The tree has a very strong smell when blooming. There is a hint of a grape or raisin smell to it. Most people simply say it stinks. My fifth-grade students wrinkled their nose when I asked them one day if they liked the smell. This distinct odor permeates the area around the tree. I actually like the smell, but I may be biased since it means nectar for the bees.
This is one of those trees from which I never see honey. It usually blooms right before the rains begin in June, marking the end of the honey season. If the bees make anything from it, the honey stays with them for the dearth period. One lady from the hot, dry southern part of Honduras, where the trees are even more common, said it tends to have a dark color.
The bees absolutely love these big fleshy flowers. The whole tree often sounds like it is alive with the buzzing of all the bees that usually come to work the flowers. This happens early in the morning and then again late in the late afternoon. There is very little activity during the day. The flowers seem to be so appetizing to the bees that you can also find them on the ones that have fallen to the ground.
Looking for a bit of sweetness—an Africanized honeybee and a native stingless bee on jícaro flowers. Even though the rain had knocked the majority of the mature flowers to the ground, bees still covered them, looking for something to forage.
The ground littered with jícaro flowers. There were as many bees visiting the flowers on the ground as there were with the flowers in the tree. The flowers are attractive to both Africanized honey bees and native stingless bees.
Jícaros are also a preferred place to hang trap hives in valley. I have really good success capturing swarms in them. There are certain trees that always seem to work well for hanging swarm traps. A bonus is that jícaros are often easy to climb—something necessary for a big guy like myself (as boys, my brothers were the tree climbers. Not me. Frustrating when they would taunt me from up above.) The abundance of criss-crossing branches makes this easy.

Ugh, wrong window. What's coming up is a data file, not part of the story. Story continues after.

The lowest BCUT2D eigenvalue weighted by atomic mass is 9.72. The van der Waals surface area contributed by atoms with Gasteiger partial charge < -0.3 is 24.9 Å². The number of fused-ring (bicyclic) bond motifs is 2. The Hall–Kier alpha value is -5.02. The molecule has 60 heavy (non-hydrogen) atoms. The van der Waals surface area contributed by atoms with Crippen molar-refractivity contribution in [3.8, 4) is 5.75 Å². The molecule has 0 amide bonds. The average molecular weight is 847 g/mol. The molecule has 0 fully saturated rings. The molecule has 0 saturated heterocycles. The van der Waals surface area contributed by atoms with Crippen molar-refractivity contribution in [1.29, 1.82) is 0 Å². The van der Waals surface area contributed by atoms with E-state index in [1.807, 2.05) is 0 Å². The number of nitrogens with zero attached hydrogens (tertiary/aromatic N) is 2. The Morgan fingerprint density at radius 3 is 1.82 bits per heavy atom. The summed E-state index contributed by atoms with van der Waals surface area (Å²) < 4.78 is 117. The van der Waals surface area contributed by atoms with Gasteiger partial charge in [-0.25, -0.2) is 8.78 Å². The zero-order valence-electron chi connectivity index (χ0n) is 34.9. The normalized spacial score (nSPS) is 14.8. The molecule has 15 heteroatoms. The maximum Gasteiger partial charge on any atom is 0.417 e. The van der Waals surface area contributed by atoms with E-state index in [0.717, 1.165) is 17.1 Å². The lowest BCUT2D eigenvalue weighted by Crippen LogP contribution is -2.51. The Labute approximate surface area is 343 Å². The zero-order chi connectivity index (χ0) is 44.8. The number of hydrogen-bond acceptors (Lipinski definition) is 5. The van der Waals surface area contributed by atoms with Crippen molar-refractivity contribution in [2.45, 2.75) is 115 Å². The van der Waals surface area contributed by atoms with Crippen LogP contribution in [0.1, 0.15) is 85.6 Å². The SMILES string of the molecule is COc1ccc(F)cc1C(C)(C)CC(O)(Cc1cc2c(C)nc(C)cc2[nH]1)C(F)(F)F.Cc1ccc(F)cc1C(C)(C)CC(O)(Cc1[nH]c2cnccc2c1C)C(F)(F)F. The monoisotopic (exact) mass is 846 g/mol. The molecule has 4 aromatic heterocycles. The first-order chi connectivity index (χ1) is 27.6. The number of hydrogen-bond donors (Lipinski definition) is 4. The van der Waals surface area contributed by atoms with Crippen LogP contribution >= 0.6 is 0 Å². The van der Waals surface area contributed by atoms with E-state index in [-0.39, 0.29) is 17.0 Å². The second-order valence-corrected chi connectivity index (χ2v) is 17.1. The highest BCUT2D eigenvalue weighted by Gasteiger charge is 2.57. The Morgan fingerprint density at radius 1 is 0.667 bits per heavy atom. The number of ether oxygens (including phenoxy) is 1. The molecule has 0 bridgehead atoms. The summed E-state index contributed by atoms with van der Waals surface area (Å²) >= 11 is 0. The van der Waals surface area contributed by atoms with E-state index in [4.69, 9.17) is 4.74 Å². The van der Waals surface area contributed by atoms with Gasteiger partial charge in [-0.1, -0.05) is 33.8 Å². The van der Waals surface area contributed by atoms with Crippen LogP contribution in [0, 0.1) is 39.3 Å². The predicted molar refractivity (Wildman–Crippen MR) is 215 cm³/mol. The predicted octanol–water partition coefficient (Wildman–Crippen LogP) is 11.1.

There is also an occasional swarm that I get to shake out of a jícaro.
A swarm in the jícaro tree of a local dairy farmer—this was an easy one to get down. He had an ox cart nearby which we put under the tree so I had something to stand on. No climbing this tree. I shook the bees into a cardboard box and they all marched/flew into it.
A trap hive hanging high up in a jícaro tree. Usually I hang them a bit lower but since there were cows in this pasture I decided to put it up a bit higher to avoid possible problems when a swarm arrived.
Jícaros are usually left in the pastures while other trees are eliminated. They provide some shade for the cattle but the cows also will eat the innards of the fruits when broken open.
People also eat the little heart-shaped brown seeds, sometimes right as they are after washing and drying them. They are also the key ingredient for horchata, a traditional Honduran beverage. Water is added to ground morro seeds, rice and cinnamon. The liquid is strained out, sweetened and then further flavored with a bit of lemon rind. You can add cacao and milk to make it a bit more special.
Occasionally my wife will make a type of trail mix, toasting morro seeds, squash seeds, grated coconut and a local version of almonds. It’s topped off with some raisins.
Morro seeds in a small bowl made from the same fruit. A ring is made from banana leaves so it doesn’t tip when set down. The seeds can be munched on raw after drying them or used as the key ingredient in horchata, a traditional Honduran beverage that is also made with rice and cinnamon.
Morro seeds in a small Honduran supermarket.